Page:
Instead of posting a bunch of step by step photos, I’m going to link to the instructions on the Sourdough by Foodbod site. She says it all better than I could; I’m using her recipe.
Because I think the time frame and figuring that all out is important and can be confusing at first, I’m going to give the timeline that works for me. Feel free to change your start time but you need to keep approximately the same time frame. My kitchen stays pretty cool. We keep the a/c on 69 most of the time and the a/c unit is in the attic above the kitchen so the kitchen actually gets the most air. You may need to adjust your time frame a bit depending on the temp in your kitchen.
One bit of advice: Follow the recipe exactly at first. Later, you’ll know if it needs a bit more flour or a bit more water. I’m always tempted to add more water and usually end up with a sticky dough.
These times are approximate. Once you start making the bread several times a week, you’ll surely want to adjust some of these times based on your schedule and how things are working in your kitchen.
10 a.m. – Remove the starter from the fridge and let it come to room temp.
Noon – Feed the starter.
3:00 p.m. – Check the starter. Is it bubbly and active enough? If not, you may want to put off your bread making til the next day and give the starter another feeding. You’ll come to know your starter and how it reacts. If the starter is ready, take out the 50 grams needed for the bread, put the rest back in the fridge.
2:00 – 4:00 p.m. – This is ideally when I mix up my dough. It will be a bit shaggy. Resist the urge to add more water at this point.
5:00 p.m. (or one to two hours after the dough was mixed) – Do your first lift and folds. The instructions are on the Sourdough by Foodbod site and she has links to videos.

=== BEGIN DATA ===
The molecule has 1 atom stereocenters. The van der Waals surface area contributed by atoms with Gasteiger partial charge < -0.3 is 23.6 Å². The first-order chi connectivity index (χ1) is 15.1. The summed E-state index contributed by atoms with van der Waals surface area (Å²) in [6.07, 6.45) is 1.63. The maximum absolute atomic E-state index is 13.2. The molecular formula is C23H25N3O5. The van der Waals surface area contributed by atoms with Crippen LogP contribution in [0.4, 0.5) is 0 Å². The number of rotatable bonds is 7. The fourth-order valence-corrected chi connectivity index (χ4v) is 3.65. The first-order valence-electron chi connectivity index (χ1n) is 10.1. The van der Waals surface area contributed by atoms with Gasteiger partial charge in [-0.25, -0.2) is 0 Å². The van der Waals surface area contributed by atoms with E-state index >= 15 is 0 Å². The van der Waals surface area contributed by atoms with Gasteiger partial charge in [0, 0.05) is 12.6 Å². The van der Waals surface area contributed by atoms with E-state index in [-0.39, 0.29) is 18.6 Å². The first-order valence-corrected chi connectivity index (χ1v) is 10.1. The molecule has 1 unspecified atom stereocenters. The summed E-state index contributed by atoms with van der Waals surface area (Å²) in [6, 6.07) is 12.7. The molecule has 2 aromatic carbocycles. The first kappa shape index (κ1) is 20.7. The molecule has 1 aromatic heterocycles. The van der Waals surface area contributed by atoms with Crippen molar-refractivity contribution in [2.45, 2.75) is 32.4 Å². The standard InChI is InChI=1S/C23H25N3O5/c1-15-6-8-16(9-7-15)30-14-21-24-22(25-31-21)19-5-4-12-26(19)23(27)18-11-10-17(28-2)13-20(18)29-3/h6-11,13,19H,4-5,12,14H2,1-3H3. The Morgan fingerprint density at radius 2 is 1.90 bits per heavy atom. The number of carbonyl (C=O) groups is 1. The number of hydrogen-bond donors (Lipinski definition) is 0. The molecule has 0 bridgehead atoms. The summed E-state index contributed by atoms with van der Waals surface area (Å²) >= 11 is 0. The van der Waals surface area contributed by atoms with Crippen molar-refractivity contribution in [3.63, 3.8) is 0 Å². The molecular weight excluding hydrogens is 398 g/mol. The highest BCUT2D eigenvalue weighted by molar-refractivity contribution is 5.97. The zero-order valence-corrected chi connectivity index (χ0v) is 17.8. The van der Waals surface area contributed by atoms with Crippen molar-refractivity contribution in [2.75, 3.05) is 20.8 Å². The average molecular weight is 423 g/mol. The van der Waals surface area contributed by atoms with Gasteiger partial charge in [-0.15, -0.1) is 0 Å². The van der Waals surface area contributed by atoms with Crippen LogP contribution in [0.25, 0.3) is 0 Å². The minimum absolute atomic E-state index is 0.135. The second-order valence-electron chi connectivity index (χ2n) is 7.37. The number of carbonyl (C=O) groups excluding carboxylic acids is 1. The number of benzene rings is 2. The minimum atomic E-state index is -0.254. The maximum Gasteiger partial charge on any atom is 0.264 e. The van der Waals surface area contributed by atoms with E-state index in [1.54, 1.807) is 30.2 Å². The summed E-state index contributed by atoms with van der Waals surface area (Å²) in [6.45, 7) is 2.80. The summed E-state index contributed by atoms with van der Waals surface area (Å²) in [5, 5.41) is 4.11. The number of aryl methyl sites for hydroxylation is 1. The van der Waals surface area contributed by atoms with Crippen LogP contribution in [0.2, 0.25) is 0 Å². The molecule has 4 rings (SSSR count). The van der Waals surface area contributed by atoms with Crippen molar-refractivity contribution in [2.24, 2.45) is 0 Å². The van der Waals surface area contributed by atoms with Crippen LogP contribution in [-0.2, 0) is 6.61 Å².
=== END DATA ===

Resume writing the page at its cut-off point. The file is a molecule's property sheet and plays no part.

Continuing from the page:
6:00 p.m. – Do another set of lifts and folds (not so many this time – follow Elaine’s directions).
7:00 p.m. – Do another set of lifts and folds.
7:30 p.m. – Do another set of lifts and folds.
8:00 p.m. – Do another set of lifts and folds.
Cover the dough and leave it sitting on the counter overnight.
The next morning:
Follow Elaine’s directions to get the dough into the banneton. Place it in the fridge and leave it 3 – 24 hours.
Once you’re ready to bake the bread, she has instructions for baking it in a preheated oven or not. I have much better luck placing cold dough in a room temp pot with a room temp lid in a cold oven. Using Elaine’s recipe and a 3.5 quart ceramic glazed Dutch Oven with a lid, I bake it at 460 for 50 minutes, remove the lid and bake another 10 minutes, then remove the pot from the oven, let it sit about 5 minutes, then remove the bread to a rack to cool.
I’ve also found that cutting the bread before it’s completely cool can make the crumb/texture a bit chewy/gummy so resist the urge to cut it right away. Let it cool completely before cutting.
If you want to make a loaf of bread, I use the exact same recipe as far as amounts. I let the dough sit out all night but the next morning I shape it into a loaf, put it in a greased loaf pan, cover it and let it rise til the dough is near or at the top edge of the pan.
Preheat oven to 425. Bake at 425 for 20 minutes. Reduce heat to 375, then bake for about 30 more minutes. I like my internal temp to be about 190 to 195.
King Arthur has an excellent article about the temp at which bread is done.
Experiment. Have fun!